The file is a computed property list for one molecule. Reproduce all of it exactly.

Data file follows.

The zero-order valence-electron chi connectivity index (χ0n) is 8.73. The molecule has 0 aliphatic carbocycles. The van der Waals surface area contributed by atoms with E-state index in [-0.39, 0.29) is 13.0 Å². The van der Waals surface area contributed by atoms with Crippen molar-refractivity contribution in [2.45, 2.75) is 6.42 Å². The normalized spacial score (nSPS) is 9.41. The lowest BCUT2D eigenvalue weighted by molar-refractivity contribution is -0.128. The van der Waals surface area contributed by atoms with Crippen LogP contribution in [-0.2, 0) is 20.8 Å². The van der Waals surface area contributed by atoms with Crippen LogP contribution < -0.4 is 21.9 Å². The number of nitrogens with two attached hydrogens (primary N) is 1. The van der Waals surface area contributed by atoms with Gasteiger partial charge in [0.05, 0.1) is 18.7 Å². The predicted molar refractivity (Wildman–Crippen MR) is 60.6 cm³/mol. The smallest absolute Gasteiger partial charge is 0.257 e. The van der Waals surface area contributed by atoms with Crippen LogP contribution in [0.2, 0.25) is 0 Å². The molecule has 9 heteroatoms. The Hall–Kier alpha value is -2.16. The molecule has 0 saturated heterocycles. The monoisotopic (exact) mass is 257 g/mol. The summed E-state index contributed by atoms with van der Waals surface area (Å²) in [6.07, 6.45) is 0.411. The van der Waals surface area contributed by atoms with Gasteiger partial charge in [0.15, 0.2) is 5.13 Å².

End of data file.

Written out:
The zero-order valence-electron chi connectivity index (χ0n) is 8.73. The molecule has 0 aliphatic carbocycles. The van der Waals surface area contributed by atoms with E-state index in [-0.39, 0.29) is 13.0 Å². The van der Waals surface area contributed by atoms with Crippen molar-refractivity contribution in [2.45, 2.75) is 6.42 Å². The normalized spacial score (nSPS) is 9.41. The lowest BCUT2D eigenvalue weighted by molar-refractivity contribution is -0.128. The van der Waals surface area contributed by atoms with Crippen LogP contribution in [-0.2, 0) is 20.8 Å². The van der Waals surface area contributed by atoms with Crippen LogP contribution < -0.4 is 21.9 Å². The number of nitrogens with two attached hydrogens (primary N) is 1. The van der Waals surface area contributed by atoms with Gasteiger partial charge in [0.05, 0.1) is 18.7 Å². The predicted molar refractivity (Wildman–Crippen MR) is 60.6 cm³/mol. The smallest absolute Gasteiger partial charge is 0.257 e. The van der Waals surface area contributed by atoms with Crippen LogP contribution in [0.2, 0.25) is 0 Å². The molecule has 9 heteroatoms. The Hall–Kier alpha value is -2.16. The molecule has 0 saturated heterocycles. The monoisotopic (exact) mass is 257 g/mol. The summed E-state index contributed by atoms with van der Waals surface area (Å²) in [6.07, 6.45) is 0.411. The van der Waals surface area contributed by atoms with Gasteiger partial charge in [0.15, 0.2) is 5.13 Å².